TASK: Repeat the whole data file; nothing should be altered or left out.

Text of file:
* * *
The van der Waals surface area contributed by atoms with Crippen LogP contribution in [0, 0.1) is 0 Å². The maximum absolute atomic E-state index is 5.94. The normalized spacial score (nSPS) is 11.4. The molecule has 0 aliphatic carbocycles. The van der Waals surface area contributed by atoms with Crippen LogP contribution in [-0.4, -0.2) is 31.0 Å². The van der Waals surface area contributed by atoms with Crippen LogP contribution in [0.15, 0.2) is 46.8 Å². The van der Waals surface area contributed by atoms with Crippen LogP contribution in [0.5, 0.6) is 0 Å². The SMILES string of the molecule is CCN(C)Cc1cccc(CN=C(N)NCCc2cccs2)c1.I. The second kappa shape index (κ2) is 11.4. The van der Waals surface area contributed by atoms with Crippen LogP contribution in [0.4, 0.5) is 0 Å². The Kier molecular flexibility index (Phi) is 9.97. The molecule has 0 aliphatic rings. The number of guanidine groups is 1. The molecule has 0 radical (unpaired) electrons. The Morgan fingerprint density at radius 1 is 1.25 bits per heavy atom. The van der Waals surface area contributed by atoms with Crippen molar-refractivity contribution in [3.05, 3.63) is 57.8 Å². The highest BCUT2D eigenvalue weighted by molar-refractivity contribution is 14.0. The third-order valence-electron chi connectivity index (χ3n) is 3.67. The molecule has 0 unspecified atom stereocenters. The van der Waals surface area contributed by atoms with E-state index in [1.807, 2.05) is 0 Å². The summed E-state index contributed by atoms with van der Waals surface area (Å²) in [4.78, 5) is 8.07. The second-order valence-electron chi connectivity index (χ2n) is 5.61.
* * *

The van der Waals surface area contributed by atoms with Crippen LogP contribution in [0, 0.1) is 0 Å². The maximum absolute atomic E-state index is 5.94. The normalized spacial score (nSPS) is 11.4. The molecule has 0 aliphatic carbocycles. The van der Waals surface area contributed by atoms with Crippen LogP contribution in [-0.4, -0.2) is 31.0 Å². The van der Waals surface area contributed by atoms with Crippen LogP contribution in [0.15, 0.2) is 46.8 Å². The van der Waals surface area contributed by atoms with Crippen LogP contribution in [0.5, 0.6) is 0 Å². The SMILES string of the molecule is CCN(C)Cc1cccc(CN=C(N)NCCc2cccs2)c1.I. The second kappa shape index (κ2) is 11.4. The van der Waals surface area contributed by atoms with Crippen LogP contribution in [0.4, 0.5) is 0 Å². The Kier molecular flexibility index (Phi) is 9.97. The molecule has 0 aliphatic rings. The number of guanidine groups is 1. The molecule has 0 radical (unpaired) electrons. The Morgan fingerprint density at radius 1 is 1.25 bits per heavy atom. The van der Waals surface area contributed by atoms with Crippen molar-refractivity contribution in [3.05, 3.63) is 57.8 Å². The highest BCUT2D eigenvalue weighted by molar-refractivity contribution is 14.0. The third-order valence-electron chi connectivity index (χ3n) is 3.67. The molecule has 0 unspecified atom stereocenters. The van der Waals surface area contributed by atoms with E-state index in [1.807, 2.05) is 0 Å². The summed E-state index contributed by atoms with van der Waals surface area (Å²) in [4.78, 5) is 8.07. The second-order valence-electron chi connectivity index (χ2n) is 5.61.